I love ginger candy and always swing by the Ginger People stand to see what’s new. In previous years it’s been about drinks and cookies, but they have a completely new candy this year: Ginger Gumdrops. Far spicier than something flavored with ginger, these are made with lots of the fresh stuff and are quite intense without being sweet.
I’ve had a few vegan caramels over the years and they kind of violate the essential definition of caramel in the first place, so it’s hard for me to appreciate them. JJ Raedemaker has created something that gets so close and is such a good product in its own right, I’m definitely going to find these again. His JJ’s Cocomels are made with coconut milk instead of butter and cream. They’re fully emulsified and smooth but with strong caramelized sugar notes. Right now they just come in classic and fleur de sel plus a dark chocolate covered version. Looks like a great option for both vegans and those sensitive to dairy.
Sanders Candy in Michigan has been around since 1875 and are known for their ice cream toppings. They’ve been expanding quite a bit so that now their comfort style of chocolates and candies are found in stores around the country. They had some new products and a new packaging design. Their new bars include combinations like milk chocolate and potato chips. I’m looking forward to trying them.
It’s funny to go to San Francisco to see a local brand. POP Candy makes nutty butter crunch toffees, when they’re based in Santa Monica. But with many small companies, it’s hard to find them in local stores. They sell at farmers markets and artisan shows right now. They have a great take on toffee barks with some sweet and savory flavor mixes and all of my favorite nuts.
My husband is doing all the photography, so if you want to see even more shots of what’s tasty or pretty, check out this photoset.
Friday, January 22, 2010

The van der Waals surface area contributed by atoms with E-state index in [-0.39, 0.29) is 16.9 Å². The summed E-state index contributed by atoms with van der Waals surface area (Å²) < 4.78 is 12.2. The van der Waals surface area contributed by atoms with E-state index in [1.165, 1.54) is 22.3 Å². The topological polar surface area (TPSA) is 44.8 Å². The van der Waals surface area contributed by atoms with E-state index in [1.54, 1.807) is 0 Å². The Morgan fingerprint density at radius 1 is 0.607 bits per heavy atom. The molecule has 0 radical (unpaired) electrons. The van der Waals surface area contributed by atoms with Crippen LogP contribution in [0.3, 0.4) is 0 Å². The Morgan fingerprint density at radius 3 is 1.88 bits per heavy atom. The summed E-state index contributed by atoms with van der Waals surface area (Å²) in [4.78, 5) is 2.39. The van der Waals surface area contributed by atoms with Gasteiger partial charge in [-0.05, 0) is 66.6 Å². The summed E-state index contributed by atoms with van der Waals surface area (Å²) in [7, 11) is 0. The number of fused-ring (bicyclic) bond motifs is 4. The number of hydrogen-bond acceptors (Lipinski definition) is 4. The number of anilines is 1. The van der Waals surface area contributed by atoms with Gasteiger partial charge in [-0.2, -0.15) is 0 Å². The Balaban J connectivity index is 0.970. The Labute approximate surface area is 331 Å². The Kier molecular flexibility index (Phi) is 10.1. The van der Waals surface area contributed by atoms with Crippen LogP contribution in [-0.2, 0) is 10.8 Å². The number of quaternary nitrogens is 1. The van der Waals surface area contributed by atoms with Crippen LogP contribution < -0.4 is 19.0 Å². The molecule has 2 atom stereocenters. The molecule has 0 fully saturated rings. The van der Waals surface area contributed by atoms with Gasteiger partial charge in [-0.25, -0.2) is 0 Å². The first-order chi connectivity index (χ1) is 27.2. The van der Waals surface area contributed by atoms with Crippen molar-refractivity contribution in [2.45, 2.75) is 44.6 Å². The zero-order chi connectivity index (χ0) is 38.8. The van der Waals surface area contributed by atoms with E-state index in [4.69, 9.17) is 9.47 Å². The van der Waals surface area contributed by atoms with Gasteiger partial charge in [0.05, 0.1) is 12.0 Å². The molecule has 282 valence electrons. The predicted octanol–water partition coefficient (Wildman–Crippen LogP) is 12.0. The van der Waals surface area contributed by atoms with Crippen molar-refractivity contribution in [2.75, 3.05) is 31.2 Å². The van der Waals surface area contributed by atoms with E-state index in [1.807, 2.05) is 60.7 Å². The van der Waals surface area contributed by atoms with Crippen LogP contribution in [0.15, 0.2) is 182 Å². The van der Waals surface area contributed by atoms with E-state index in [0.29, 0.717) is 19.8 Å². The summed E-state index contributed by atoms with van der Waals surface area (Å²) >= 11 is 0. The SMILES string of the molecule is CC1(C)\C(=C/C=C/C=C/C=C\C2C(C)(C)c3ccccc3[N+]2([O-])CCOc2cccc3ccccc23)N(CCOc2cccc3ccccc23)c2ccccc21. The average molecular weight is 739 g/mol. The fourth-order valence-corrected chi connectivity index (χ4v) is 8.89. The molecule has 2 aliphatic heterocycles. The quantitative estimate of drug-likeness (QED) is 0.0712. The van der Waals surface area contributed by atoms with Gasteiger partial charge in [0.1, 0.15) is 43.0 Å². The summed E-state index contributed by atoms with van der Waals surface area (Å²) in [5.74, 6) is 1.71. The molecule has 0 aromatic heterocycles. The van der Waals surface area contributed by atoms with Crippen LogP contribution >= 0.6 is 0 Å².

The final day of the Winter Fancy Food Show is always a little strange. The exhibitors are exhausted and are out of a lot of their samples and materials (if things have been going well) and many of the attendees are simply dazed, overfed and overwhelmed.
I’ve usually hit most of my list by then and just have a little bit of mop-up to do. It’s usually exhibitors that were too busy when I stopped by the first or second time or others that I heard about while I was there and added to my itinerary. I try to make sure that most of my business is wrapped by then so that when I do stop and talk I don’t feel rushed any longer. It’s probably one of the funner and more laid back days as the exhibitors feel free to be casual.
My original list had about 250 exhibitors on it, and I probably hit 90% of them the my satisfaction.
Chocoveda was one of those places I was a little leery of. I like my chocolate to be good quality, flavorful and attractive. All the other stuff is bonus material. So chocolate that’s infused with mantras seems, well, a little hokey. However, if I can just ignore the background chanting, I suppose it doesn’t matter as long as it tastes good. The good news is that their attention to detail is great. the chocolates are lovely and the flavor array was right up my alley. Their chocolate bonbons are all natural and vegan. They’re made with coconut oil and chocolate for the ganache center. I tried Ginger and Lemongrass which was fresh and vibrant and Honey Vanilla which was smooth and delicate. (Chocoveda website.)
Seth Ellis Chocolatier introduced Sun Cups which are sunflower seed butter mixed with sea salt, sugar and cocoa butter inside milk chocolate or dark chocolate cups. They’re made in a peanut free facility plus taste pretty awesome (well, I only tried a piece of the dark chocolate one so far). Organic, gluten-free, fair trade and nut free. (Photo here.)
Kookabura, an Australian licorice company, is also introducing some new Licorice Allsorts and cream filled assorted Licorice Straws including cola flavored. The Allsorts are notable because they don’t appear to have that coconut stuff in the fondant part.
Kenny’s Licorice has a nice brand of less-expensive Australian-style licorice (thick and soft chunks of wheat-based licorice) called Wiley Wallaby. I’d mentioned to them a few times it’d be cool if they made a candy coated version like the old Good & Fruity. Lo and behold they have! Outback Beans: they’re soft and short pieces of red licorice coated in a not-quite-crispy candy coating. (Photo here.) They’ll also be available in a black licorice version. They should be hitting store shelves in the next two months, your best bet to find them will be stores that already carry the Kenny’s or Wiley Wallaby brands.